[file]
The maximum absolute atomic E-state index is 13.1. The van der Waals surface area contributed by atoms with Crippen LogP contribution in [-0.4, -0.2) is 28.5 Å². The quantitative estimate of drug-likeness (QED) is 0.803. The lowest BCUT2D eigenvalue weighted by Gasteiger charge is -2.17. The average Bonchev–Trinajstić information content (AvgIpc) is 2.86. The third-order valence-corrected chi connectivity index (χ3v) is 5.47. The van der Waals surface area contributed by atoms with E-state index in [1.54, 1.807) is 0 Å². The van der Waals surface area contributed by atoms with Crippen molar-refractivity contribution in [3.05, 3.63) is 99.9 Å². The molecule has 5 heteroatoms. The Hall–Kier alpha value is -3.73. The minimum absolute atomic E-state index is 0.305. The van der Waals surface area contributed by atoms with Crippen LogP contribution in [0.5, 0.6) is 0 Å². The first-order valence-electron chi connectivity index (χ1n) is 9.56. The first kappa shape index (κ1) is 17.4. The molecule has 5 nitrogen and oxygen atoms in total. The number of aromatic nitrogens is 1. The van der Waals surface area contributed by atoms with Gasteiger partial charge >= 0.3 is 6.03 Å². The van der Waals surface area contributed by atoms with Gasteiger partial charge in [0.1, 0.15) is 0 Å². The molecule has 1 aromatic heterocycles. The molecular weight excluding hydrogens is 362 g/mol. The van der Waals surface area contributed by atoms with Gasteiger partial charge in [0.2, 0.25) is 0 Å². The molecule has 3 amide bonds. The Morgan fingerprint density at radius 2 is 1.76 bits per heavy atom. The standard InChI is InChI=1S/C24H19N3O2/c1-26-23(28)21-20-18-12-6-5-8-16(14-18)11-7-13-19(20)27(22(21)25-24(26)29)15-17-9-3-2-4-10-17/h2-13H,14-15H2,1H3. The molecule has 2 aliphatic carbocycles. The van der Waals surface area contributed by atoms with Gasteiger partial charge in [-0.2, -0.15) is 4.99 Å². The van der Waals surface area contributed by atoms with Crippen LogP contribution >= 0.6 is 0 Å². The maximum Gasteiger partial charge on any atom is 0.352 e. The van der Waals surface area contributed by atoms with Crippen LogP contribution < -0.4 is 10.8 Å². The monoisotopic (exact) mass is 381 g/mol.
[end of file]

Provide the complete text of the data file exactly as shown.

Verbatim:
The maximum absolute atomic E-state index is 13.1. The van der Waals surface area contributed by atoms with Crippen LogP contribution in [-0.4, -0.2) is 28.5 Å². The quantitative estimate of drug-likeness (QED) is 0.803. The lowest BCUT2D eigenvalue weighted by Gasteiger charge is -2.17. The average Bonchev–Trinajstić information content (AvgIpc) is 2.86. The third-order valence-corrected chi connectivity index (χ3v) is 5.47. The van der Waals surface area contributed by atoms with E-state index in [1.54, 1.807) is 0 Å². The van der Waals surface area contributed by atoms with Crippen molar-refractivity contribution in [3.05, 3.63) is 99.9 Å². The molecule has 5 heteroatoms. The Hall–Kier alpha value is -3.73. The minimum absolute atomic E-state index is 0.305. The van der Waals surface area contributed by atoms with Crippen LogP contribution in [0.5, 0.6) is 0 Å². The first-order valence-electron chi connectivity index (χ1n) is 9.56. The first kappa shape index (κ1) is 17.4. The molecule has 5 nitrogen and oxygen atoms in total. The number of aromatic nitrogens is 1. The van der Waals surface area contributed by atoms with Gasteiger partial charge >= 0.3 is 6.03 Å². The van der Waals surface area contributed by atoms with Gasteiger partial charge in [0.1, 0.15) is 0 Å². The molecule has 1 aromatic heterocycles. The molecular weight excluding hydrogens is 362 g/mol. The van der Waals surface area contributed by atoms with Gasteiger partial charge in [0.2, 0.25) is 0 Å². The molecule has 3 amide bonds. The Morgan fingerprint density at radius 2 is 1.76 bits per heavy atom. The standard InChI is InChI=1S/C24H19N3O2/c1-26-23(28)21-20-18-12-6-5-8-16(14-18)11-7-13-19(20)27(22(21)25-24(26)29)15-17-9-3-2-4-10-17/h2-13H,14-15H2,1H3. The molecule has 2 aliphatic carbocycles. The van der Waals surface area contributed by atoms with Gasteiger partial charge in [-0.2, -0.15) is 4.99 Å². The van der Waals surface area contributed by atoms with Crippen LogP contribution >= 0.6 is 0 Å². The maximum Gasteiger partial charge on any atom is 0.352 e. The van der Waals surface area contributed by atoms with Crippen LogP contribution < -0.4 is 10.8 Å². The monoisotopic (exact) mass is 381 g/mol.